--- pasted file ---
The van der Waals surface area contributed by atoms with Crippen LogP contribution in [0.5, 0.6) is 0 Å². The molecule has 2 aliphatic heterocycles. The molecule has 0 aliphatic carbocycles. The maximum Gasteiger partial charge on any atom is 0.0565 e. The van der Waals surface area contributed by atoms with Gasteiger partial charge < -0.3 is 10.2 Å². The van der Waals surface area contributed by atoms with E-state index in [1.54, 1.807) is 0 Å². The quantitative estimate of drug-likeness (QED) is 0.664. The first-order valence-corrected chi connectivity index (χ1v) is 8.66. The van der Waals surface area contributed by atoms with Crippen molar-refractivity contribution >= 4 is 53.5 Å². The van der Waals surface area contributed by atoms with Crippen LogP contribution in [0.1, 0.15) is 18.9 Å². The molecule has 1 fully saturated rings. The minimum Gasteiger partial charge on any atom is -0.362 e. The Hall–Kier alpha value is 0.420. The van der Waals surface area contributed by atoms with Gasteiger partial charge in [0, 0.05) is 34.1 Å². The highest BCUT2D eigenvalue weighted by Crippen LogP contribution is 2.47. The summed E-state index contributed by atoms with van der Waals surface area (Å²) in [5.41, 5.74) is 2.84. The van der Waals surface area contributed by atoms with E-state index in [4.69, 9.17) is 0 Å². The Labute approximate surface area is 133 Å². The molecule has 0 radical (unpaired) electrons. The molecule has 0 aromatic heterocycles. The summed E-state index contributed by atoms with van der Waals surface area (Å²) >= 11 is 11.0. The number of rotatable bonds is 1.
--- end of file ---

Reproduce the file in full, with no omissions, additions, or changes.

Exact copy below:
The van der Waals surface area contributed by atoms with Crippen LogP contribution in [0.5, 0.6) is 0 Å². The molecule has 2 aliphatic heterocycles. The molecule has 0 aliphatic carbocycles. The maximum Gasteiger partial charge on any atom is 0.0565 e. The van der Waals surface area contributed by atoms with Gasteiger partial charge < -0.3 is 10.2 Å². The van der Waals surface area contributed by atoms with E-state index in [1.54, 1.807) is 0 Å². The quantitative estimate of drug-likeness (QED) is 0.664. The first-order valence-corrected chi connectivity index (χ1v) is 8.66. The van der Waals surface area contributed by atoms with Crippen molar-refractivity contribution >= 4 is 53.5 Å². The van der Waals surface area contributed by atoms with Crippen LogP contribution in [0.1, 0.15) is 18.9 Å². The molecule has 1 fully saturated rings. The minimum Gasteiger partial charge on any atom is -0.362 e. The Hall–Kier alpha value is 0.420. The van der Waals surface area contributed by atoms with Gasteiger partial charge in [0, 0.05) is 34.1 Å². The highest BCUT2D eigenvalue weighted by Crippen LogP contribution is 2.47. The summed E-state index contributed by atoms with van der Waals surface area (Å²) in [5.41, 5.74) is 2.84. The van der Waals surface area contributed by atoms with E-state index in [4.69, 9.17) is 0 Å². The Labute approximate surface area is 133 Å². The molecule has 0 radical (unpaired) electrons. The molecule has 0 aromatic heterocycles. The summed E-state index contributed by atoms with van der Waals surface area (Å²) >= 11 is 11.0. The number of rotatable bonds is 1.